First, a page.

AIR CONDITIONING

Choosing an Air Conditioner

It’s been a hot, record-breaking summer so far. Has your air conditioner been keeping up? Or maybe you don’t have a/c but wish you did. The price of air conditioning units can seem daunting, but there are actually a variety of styles and price points. Whether you are a home owner or property manager, check out the a/c options below to determine what system is best for your property.

Before comparing options, let’s start with a quick lesson on how air conditioning works. A chemical called refrigerant is used in air conditioners because it becomes cooler when it evaporates. The refrigerant travels through evaporator coils which turn it into gas, cooling the coils. A fan then blows this cool air into your home, as well as blows hot air from inside into the refrigerant to be absorbed. So the refrigerant, which is now heated evaporated gas, is sent back outside to the condenser coils where it’s compressed back into liquid. Then the process repeats! All air conditioning systems produce and dispense water that has been evaporated from the indoor air and must drain through a condensate drain line.

1. Central A/C

Cost: $3000-5000

How It Works:

The system is split into two units: the condensing unit, and the evaporative unit. The condensing unit is the large box-shaped piece that sits outside the home, somewhere on the property. It contains the compressor, condenser, and fan. The evaporative unit lives inside, somewhere near the furnace and ducts. Refrigerant passes between the units in a connected tube. This system utilizes the same ducts that are used for heat. Central air conditioners will have a condensate line that dispenses water into an outdoor drain or garden. One factor to keep in mind when shopping for central a/c is how big the home is; there are different size systems made for different size homes.

Pros:

  • Most effective system for cooling homes

Cons:

  • Large condensing unit visible on property
  • Expensive

2. Window Unit

Cost: $150-600

How it Works:

For window A/C units, everything is obviously contained in one small unit. Hot air is sent through the condenser coils outside, and cool air is blown inside through the evaporator coils. The condensation drips outside the window, which is why it’s important to install these units with a slight tilt towards the outside.

Pros:

  • Affordable

Cons:

  • Can’t be used in vertical windows
  • Heavy/awkward to install
  • Not very aesthetically appealing

3. Portable A/C

Cost: $250-500

How it Works:

While portable a/c units can technically sit anywhere, they do need a hose vent that exits the house through an exterior wall or window to dispense the hot air. They work best in small rooms, under 500 square feet. This system utilizes a constantly running fan to evaporate the condensed moisture, or some have a reservoir that collects the water and needs to be emptied periodically.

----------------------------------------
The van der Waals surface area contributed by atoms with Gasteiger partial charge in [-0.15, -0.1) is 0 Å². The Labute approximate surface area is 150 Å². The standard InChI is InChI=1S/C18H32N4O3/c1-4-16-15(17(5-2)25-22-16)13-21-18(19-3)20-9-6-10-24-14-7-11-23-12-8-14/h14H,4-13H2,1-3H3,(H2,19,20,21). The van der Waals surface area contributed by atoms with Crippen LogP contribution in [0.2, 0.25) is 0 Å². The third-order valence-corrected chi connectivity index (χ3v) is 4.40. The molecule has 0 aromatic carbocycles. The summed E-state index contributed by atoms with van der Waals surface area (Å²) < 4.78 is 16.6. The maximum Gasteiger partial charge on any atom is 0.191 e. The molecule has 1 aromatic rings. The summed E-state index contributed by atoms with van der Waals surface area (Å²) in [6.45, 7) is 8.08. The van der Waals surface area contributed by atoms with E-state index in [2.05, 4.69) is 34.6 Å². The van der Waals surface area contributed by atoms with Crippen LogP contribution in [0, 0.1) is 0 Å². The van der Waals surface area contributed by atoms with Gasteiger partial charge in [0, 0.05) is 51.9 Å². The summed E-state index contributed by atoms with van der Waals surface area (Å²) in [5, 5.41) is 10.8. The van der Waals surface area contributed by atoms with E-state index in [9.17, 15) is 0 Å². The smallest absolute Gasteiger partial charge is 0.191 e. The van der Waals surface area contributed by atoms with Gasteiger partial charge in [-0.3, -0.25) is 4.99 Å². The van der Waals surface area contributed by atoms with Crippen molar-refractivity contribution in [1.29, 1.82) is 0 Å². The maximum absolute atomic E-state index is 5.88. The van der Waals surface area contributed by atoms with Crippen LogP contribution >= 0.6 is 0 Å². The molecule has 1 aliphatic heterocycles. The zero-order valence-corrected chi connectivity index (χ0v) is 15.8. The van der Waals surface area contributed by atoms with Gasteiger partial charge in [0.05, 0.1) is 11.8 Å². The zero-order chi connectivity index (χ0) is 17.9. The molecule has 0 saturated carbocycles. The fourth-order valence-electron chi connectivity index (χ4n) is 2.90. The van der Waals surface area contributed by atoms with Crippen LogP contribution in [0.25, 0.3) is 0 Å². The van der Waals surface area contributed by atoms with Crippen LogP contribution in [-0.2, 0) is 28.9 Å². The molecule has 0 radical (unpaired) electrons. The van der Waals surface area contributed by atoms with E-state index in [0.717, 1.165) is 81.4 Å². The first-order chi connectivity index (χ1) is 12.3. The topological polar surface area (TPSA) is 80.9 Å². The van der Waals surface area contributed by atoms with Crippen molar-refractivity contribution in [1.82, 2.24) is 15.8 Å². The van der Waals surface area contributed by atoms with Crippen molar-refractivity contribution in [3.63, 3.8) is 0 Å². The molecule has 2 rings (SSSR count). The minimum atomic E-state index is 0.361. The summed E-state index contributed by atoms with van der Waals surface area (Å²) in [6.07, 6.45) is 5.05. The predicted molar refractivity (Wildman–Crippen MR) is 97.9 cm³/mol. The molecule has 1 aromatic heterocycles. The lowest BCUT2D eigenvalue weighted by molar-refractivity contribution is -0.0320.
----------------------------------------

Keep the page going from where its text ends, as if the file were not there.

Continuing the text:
Pros:

  • Portable (can be used in any room)
  • No installation required
  • Small, doesn’t take up window space

Cons:

  • Loud fan
  • Not as efficient and takes longer to cool (due to lack of outside unit)

4. Mini-Split/Ductless A/C

Cost: $2000-8000

How it Works:

Mini Split systems are similar to central air systems in that they both have an outdoor condensing unit and an inside evaporative unit. However, mini split systems do not use ducts and are not controlled by a central thermostat. Instead, each room where you desire cool air must contain its own unit, controlled by its own remote controller. This is called a multi-zone system, but you can also purchase single-zone systems designed to cool just onw room. The indoor units can be wall-mounted, floor-mounted, or a ceiling cassette, depending on what aesthetic you want.

Pros:

  • Most energy efficient system
  • Keep different rooms at different temperatures
  • Easy to install
  • Lowers energy bills

Cons:

  • High up-front cost for a multi-zone system

5. Geothermal A/C

Cost: $12,000-$30,000

How it Works:

Geothermal HVAC systems utilize refrigerant just like central a/c units, but they don’t have the same units. Instead, a series of pipes are buried underground and out of sight, and an indoor pump sits somewhere in your house. Since underground temperatures are much cooler than above ground, when the hot air is pushed out of your house and underground, it cools down. Then the cool air is sent back into your house through the duct system.

Pros:

  • Energy efficient
  • Very quiet

Cons:

  • Very expensive
  • Difficult to install
  • Long lasting

 

Now that you’ve got all the information, you’ll be able to make an informed decision when selecting an a/c system. If you need assistance installing or replacing your air conditioner, reach out for a free HVAC quote today.